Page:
“Operation Mitten Catcher” may sound like a military operation, but rather it is an equally important international law enforcement effort that has prevented the importation of over 15,000 invasive Chinese mitten crabs into the U.S. The U.S. Fish and Wildlife Service inspectors are committed to protecting wild ecosystems and agricultural production by stopping the import of invasive species. While Chinese mitten crabs are considered a delicacy served for the New Year and other holiday events in East Asia, the International Union for Conservation of Nature has the mitten crab on their “100 Worst Invaders” list.
Mitten crabs are native to the Pacific coast of China and Korea, but once in North America and Europe, the crabs threaten both humans and the natural environment. They outcompete native crabs for food and space, hurting commercial fishing. The crabs also undermine river levees and create bank erosion. As a carrier of the Oriental lung fluke, mitten crabs can also spread a parasitic disease to people who eat their meat undercooked. In the past, the crabs invaded the San Francisco Bay, the Chesapeake and Delaware Bays, and the St. Lawrence Seaway. The U.S. National Oceanic and Atmospheric Administration now has a Mitten Crab Rapid Response Plan to react when mitten crabs are spotted.
Within the U.S., the Lacey Act authorizes the U.S. Fish and Wildlife Service to regulate and ban the import and transportation of animals and plants. The Service publishes a list of injurious species and listed the mitten crab in 1989 when they were found in San Francisco Bay. At the state level, governments limit the import, possession, transport, and sale of non-native species through a permit system. Some states already prohibit some species that cause a great risk to human and environmental health. For instance, New York, California, Oregon, and Washington all have state laws prohibiting the importation and possession of mitten crabs.
Invasive Species in China
In contrast to the U.S., concern about invasive species is relatively new to China, and there is still little to no regulation. In 2003, China’s Ministry of Agriculture established an Office for the Management of Invasive Alien Species and they began collecting and cataloging information on major invasive species. However, China needs to implement plans, laws, and regulations to prevent damage from non-native species. Currently, non-native aquatic species remain under the jurisdiction of 4 agencies: Ministry of Ecology and Environment, Ministry of Natural Resources, Ministry of Agriculture, and the General Administration of Customs.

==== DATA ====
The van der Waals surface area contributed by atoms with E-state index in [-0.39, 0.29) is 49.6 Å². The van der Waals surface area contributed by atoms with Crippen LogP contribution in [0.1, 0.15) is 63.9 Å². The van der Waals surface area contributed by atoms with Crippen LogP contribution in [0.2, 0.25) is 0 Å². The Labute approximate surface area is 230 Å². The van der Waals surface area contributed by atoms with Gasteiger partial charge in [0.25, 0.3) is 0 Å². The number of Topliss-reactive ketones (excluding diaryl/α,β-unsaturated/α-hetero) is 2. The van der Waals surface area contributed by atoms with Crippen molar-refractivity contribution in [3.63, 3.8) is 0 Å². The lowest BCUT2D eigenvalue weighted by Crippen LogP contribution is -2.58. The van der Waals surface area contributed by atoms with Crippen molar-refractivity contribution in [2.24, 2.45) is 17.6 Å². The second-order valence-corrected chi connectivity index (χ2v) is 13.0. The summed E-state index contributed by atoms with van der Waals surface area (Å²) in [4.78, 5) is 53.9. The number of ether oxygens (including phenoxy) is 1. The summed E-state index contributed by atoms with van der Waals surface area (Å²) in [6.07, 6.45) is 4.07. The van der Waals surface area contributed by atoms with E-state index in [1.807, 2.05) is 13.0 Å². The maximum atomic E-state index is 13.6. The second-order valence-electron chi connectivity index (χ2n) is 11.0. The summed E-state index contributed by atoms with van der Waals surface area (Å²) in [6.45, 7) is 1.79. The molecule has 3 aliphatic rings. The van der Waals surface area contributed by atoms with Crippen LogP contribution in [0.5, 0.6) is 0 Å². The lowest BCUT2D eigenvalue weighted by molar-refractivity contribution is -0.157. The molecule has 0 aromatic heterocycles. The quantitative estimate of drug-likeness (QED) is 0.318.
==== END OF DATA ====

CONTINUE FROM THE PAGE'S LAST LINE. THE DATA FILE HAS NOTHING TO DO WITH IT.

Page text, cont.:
Stricter controls of invasive species are seriously needed as China has extensive problems with ecosystem and agricultural damage. Both the red swamp crayfish and the apple snail were imported from America and are now invasive species in China. Crayfish burrow into the banks of streams and rice paddies, causing leaks and erosion. Invasive crayfish are even damaging the banks of the Three Gorges Dam. Apple snails are voracious eaters, consuming the roots of aquatic plants, so they are a huge threat to taro, lotus, water chestnut and especially rice, causing significant damage to crops and waterways.
Convention on Biological Diversity
Along with most countries, China ratified the Convention of Biological Diversity (CBD) in 1992, which requires passing new laws to “conserve biodiversity, use its components in a sustainable way, and share the various benefits of genetic resources fairly.” For nearly twenty years U.S. Senators have refused to ratify the CBD, stating U.S. environmental laws are sufficiently strong. China will host the rescheduled CBD 15th Convention of the Parties in Kunming this month. As host, China assumed the Convention presidency and has the opportunity to show global environmental leadership.
While China is making progress in protecting terrestrial environments, non-native aquatic species remain a huge biodiversity threat. The estimated damage from China’s 544 invasive species is more than 200 billion RMB each year according to the Center for Management of Invasive Alien Species. Of these, 179 non-native aquatic species have been introduced.
As a sign of China’s serious intent, in Article 18 of the 2020 Biosecurity Law calls for cataloging information on the major invasive species. Encouragingly, in January 2021, China’s Ministry of Agriculture and other key ministries have set a goal to complete the cataloging and shape actions by 2025, and to control the risk of invasive species by 2035, including the apple snail.
Customs officials in both China and the U.S. continue to serve on the front lines and to protect the world from environmental threats, and are constantly on the lookout for invasive species, like the mitten crab. For example, nearly 4000 different species were intercepted by Chinese customs in 2020. In 2017, U.S. customs intercepted 352 pests, and in a large-scale effort, U.S. Customs seized 3400 pounds of invasive Chinese mitten crabs sent in 51 separate shipments from China and Hong Kong into the Cincinnati, Ohio airport in 2019. Each crab would sell in the retail market for 50 USD. With high demand and price, attempts to smuggle in mitten crabs will continue, along with their extensive threat to the environment and biodiversity.